College is possible...Check out what students are up to!
The first graduates of inclusive higher education are inspiring a new generation of students! Hear what advice college seniors with intellectual disabilities have for incoming college students.
While Mia, Ashley, and Nick prepare to graduate in May 2020, they are continuing to leave their mark on higher education and enhancing pathways for future students with intellectual and developmental disabilities (IDD). This month, the three graduating seniors from the University of Colorado Colorado Springs (UCCS) presented at the 2019 State of the Art Conference on Postsecondary Education and Individuals with Intellectual Disabilities in Reno, Nevada. Their session: Steps for Designing Creative College Modifications. The audience: Higher education professionals.
Jazmine, a student receiving inclusive services at Arapahoe Community College, is set to graduate in May 2020. Jazmine's dedication to caring for others has fueled her passion for the nursing field. She currently holds an internship with Rocky Mountain Hospital for Children. Jazmine will graduate with a Nurse Aide Certificate and Comprehensive Higher Education Certificate. Learn more about Jazmine by clicking the link.
Last month we introduced you to Mia, Nick, and Ashley. In May 2020, they will become the first students receiving inclusive higher education services to graduate from UCCS. We spoke with each about their post-graduation plans. Click the link above to hear from them.
In May 2020, six students will become the first students with intellectual/developmental disabilities in Colorado to graduate from schools offering inclusive higher education pathways.
For many college students, summer break offers a time to dive further into their career interests.
Michael, a student at UCCS, spoke with us about why he decided to go to college.
We interviewed Hannah, a peer mentor at UCCS. Read what she has to say about what makes being a peer mentor unique and how it has impacted her time as a college student.
We interviewed Abbey, a peer mentor at UNC. Learn more about the important work of peer mentors! They truly are the glue to inclusive higher education.
For Aaron, a student at UNC, success comes in many shapes and sizes. This includes joining a fraternity, transferring from a community college to university, and building self awareness.
The 2018-19 school year has begun!
The past few weeks have been full of college orientations, back to school activities, move-in (for students opting to live in dorms or apartments), and the start of the semester for 48 students with intellectual disabilities in Colorado. This year marks the third year of the "Inclusive Higher Education Initiative" at Arapahoe Community College, the University of Northern Colorado, and the University of Colorado at Colorado Springs. With the academic, career, and social supports in place on each campus, students are truly excelling. Career interests range far and wide, including but not limited to, early childhood education, nursing, brewing, and mechanics. Social interests are just as diverse, ranging from knitting to student government to rugby. To the students out there, IN! is excited to see what this year brings for you and wishes you all the best!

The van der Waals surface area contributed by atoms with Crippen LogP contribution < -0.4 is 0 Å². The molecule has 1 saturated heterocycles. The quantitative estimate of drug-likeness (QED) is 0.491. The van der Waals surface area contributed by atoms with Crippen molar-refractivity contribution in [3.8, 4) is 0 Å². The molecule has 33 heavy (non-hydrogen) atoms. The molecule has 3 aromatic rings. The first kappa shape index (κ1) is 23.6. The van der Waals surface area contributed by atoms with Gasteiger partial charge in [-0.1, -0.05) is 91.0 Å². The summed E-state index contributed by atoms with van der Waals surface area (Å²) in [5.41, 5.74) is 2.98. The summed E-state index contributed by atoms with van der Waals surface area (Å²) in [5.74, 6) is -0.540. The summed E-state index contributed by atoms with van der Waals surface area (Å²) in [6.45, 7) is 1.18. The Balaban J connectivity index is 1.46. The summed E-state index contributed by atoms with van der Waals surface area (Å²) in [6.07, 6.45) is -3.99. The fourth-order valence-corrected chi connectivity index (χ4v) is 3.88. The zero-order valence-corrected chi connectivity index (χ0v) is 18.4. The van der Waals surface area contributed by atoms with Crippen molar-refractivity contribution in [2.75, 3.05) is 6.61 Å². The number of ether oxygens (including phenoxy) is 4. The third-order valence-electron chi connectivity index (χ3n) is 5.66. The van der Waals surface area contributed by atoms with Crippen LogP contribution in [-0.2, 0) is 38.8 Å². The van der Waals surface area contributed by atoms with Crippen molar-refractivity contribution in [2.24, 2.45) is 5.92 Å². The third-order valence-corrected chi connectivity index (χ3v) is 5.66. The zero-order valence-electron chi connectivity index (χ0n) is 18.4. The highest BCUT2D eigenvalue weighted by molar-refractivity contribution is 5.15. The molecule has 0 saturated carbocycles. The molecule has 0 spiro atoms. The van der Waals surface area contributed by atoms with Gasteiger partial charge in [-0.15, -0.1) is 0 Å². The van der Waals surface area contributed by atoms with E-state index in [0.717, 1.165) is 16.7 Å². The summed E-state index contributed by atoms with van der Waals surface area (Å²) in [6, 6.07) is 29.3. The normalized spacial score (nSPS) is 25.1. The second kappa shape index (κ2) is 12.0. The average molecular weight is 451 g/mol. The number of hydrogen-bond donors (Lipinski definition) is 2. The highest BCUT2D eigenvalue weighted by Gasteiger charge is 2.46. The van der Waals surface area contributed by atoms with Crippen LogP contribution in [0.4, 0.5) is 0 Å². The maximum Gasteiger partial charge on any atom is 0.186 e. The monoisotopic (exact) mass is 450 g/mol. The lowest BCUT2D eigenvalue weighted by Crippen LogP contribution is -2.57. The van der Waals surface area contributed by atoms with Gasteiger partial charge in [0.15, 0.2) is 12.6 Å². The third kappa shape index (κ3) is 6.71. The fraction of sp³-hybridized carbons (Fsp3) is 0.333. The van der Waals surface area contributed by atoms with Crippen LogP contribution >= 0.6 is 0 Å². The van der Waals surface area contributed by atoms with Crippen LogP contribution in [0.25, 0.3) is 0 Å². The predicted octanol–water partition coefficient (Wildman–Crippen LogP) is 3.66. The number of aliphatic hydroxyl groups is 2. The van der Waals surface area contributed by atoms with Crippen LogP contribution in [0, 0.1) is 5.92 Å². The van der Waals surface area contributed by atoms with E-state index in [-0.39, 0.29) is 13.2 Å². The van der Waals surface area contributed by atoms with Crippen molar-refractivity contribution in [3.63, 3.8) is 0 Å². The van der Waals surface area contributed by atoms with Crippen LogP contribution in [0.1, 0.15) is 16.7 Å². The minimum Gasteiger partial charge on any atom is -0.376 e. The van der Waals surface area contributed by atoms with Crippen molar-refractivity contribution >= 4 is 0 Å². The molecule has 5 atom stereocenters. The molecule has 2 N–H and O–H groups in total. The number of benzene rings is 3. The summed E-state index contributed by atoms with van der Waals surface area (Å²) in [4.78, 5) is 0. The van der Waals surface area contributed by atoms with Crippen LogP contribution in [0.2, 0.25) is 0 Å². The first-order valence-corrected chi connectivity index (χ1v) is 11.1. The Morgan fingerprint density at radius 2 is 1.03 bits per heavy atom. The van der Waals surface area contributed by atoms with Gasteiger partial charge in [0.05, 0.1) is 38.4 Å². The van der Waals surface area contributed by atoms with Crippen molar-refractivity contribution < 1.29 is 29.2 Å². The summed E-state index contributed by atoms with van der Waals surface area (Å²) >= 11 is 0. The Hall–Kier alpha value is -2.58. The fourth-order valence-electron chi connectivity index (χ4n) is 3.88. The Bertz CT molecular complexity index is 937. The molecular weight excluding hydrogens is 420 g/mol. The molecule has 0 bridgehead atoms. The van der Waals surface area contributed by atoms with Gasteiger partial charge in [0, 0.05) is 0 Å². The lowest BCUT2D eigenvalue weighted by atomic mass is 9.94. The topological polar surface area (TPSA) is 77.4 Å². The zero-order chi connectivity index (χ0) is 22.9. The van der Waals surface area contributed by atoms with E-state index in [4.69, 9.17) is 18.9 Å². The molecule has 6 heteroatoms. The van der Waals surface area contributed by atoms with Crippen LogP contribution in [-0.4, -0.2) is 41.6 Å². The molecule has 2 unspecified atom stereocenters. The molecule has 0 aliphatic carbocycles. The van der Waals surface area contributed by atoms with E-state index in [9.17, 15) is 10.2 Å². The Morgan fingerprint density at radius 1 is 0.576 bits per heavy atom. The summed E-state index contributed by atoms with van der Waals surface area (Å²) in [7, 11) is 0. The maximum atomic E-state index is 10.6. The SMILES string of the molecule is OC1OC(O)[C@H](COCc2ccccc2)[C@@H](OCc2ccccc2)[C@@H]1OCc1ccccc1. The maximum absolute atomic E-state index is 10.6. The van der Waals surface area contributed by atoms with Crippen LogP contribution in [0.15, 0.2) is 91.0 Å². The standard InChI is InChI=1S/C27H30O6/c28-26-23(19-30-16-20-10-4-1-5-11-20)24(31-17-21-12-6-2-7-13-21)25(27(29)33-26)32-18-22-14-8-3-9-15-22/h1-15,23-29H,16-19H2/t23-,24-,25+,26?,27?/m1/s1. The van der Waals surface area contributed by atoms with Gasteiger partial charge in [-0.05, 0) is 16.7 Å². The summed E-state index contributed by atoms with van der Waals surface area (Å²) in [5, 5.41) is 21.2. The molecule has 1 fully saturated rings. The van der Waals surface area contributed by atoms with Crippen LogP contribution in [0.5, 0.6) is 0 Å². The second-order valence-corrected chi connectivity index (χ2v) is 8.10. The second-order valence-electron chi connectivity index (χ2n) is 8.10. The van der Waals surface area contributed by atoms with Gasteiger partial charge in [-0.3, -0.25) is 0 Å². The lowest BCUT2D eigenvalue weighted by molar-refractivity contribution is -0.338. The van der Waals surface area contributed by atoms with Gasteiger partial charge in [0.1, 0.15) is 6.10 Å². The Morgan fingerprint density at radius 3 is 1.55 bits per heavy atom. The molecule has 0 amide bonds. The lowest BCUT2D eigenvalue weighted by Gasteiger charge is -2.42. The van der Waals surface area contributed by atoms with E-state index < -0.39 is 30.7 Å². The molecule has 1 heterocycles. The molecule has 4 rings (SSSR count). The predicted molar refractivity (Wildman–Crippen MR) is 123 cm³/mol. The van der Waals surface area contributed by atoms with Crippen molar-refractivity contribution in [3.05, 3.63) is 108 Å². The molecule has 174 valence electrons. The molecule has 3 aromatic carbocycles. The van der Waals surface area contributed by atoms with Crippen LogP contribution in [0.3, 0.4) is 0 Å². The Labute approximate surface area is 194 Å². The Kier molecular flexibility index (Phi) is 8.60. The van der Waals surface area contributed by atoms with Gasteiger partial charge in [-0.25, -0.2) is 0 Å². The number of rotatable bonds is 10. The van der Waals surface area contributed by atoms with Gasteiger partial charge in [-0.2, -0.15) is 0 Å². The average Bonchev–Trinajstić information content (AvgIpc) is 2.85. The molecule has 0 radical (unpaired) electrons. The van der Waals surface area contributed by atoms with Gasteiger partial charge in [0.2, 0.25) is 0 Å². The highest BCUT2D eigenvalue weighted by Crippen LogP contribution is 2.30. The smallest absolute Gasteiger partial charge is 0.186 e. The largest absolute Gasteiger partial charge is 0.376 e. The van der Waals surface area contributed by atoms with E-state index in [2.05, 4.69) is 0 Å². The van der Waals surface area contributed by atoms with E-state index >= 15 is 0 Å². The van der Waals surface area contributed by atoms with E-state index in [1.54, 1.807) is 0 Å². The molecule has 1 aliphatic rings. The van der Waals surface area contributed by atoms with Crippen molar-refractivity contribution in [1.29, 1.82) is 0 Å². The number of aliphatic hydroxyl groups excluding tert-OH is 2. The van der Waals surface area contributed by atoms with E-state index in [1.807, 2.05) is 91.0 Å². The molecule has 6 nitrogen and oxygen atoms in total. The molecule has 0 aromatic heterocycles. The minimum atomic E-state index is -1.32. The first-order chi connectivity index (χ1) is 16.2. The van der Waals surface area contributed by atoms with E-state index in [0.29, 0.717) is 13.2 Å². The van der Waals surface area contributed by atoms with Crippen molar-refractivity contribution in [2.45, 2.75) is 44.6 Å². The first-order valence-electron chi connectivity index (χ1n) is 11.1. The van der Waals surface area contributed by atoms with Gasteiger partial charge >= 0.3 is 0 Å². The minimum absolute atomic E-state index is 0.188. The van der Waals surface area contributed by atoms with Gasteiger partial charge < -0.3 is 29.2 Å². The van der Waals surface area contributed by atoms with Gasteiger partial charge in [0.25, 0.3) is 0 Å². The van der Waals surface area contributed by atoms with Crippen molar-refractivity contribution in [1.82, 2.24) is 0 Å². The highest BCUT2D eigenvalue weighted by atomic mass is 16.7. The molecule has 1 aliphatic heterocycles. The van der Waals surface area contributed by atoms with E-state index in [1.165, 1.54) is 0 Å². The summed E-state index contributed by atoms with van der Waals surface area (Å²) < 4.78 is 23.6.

Nick and Mia, two students with Down syndrome heading into their third year at UCCS, are interviewed by the local news.
The 2018 IN!spirational Person of the Year Award was awarded to Jazmine, a student at Arapahoe Community College. Jazmine exhibits a strong commitment to her career goals and is helping to pave the way for other students with intellectual disabilities. Click the link above to watch a video and learn more about Jazmine and her recent accomplishments!
Continuing the family tradition!
Brendan stepped foot on campus at the University of Northern Colorado in the fall of 2017. He had watched both of his sisters go to college, and because of IN! he finally was able to do the same. Just turning 25, this is the first time college has been an option for him in Colorado. Brendan is excited to have the same college experience that his sisters were able to enjoy.
Izzy Woloson is a swimmer. She is a Boulder Panther. A typical teenager, and ...Oh by the way, she has Down syndrome.
On Tuesday night at the North Boulder Rec Center, clad in her purple trench coat with the golden Boulder emblazoned on the back and a tiara to match, Izzy proudly walked with her mother Eliza and father Todd as one of the six Panthers seniors that have left their stamp on Panthers swimming.
It is a passion she hopes to pursue when she steps on the campus of the University of Northern Colorado next fall in Greeley, something her mother has pushed hard for in the last few years.
Eliza Woloson was part of a group that was instrumental in helping pass Senate Bill 196 — it created a pilot program for inclusive higher education for persons with intellectual and developmental disabilities — through Colorado's legislature. It was signed into law by Governor John Hickenlooper in the spring of 2016 and three schools — UNC, University of Colorado-Colorado Springs and Arapahoe Community College — are all participating.
Highlights from the first semester for students in Elevate at ACC
In fall of 2016, Elevate at Arapahoe Community College (ACC) directed by Jennifer Woegens, set its students with intellectual disabilities (ID) up for success. The freshman class of five students all chose different career paths; paraprofessional, writer, business owner/game designer, music teacher, and health care assistant. Now in the third year, with nineteen students, career interests are even wider and students are even closer to reaching their independent goals.
Click here to find resources about preparing for college and to learn about the college options for students with intellectual and developmental disabilities in Colorado.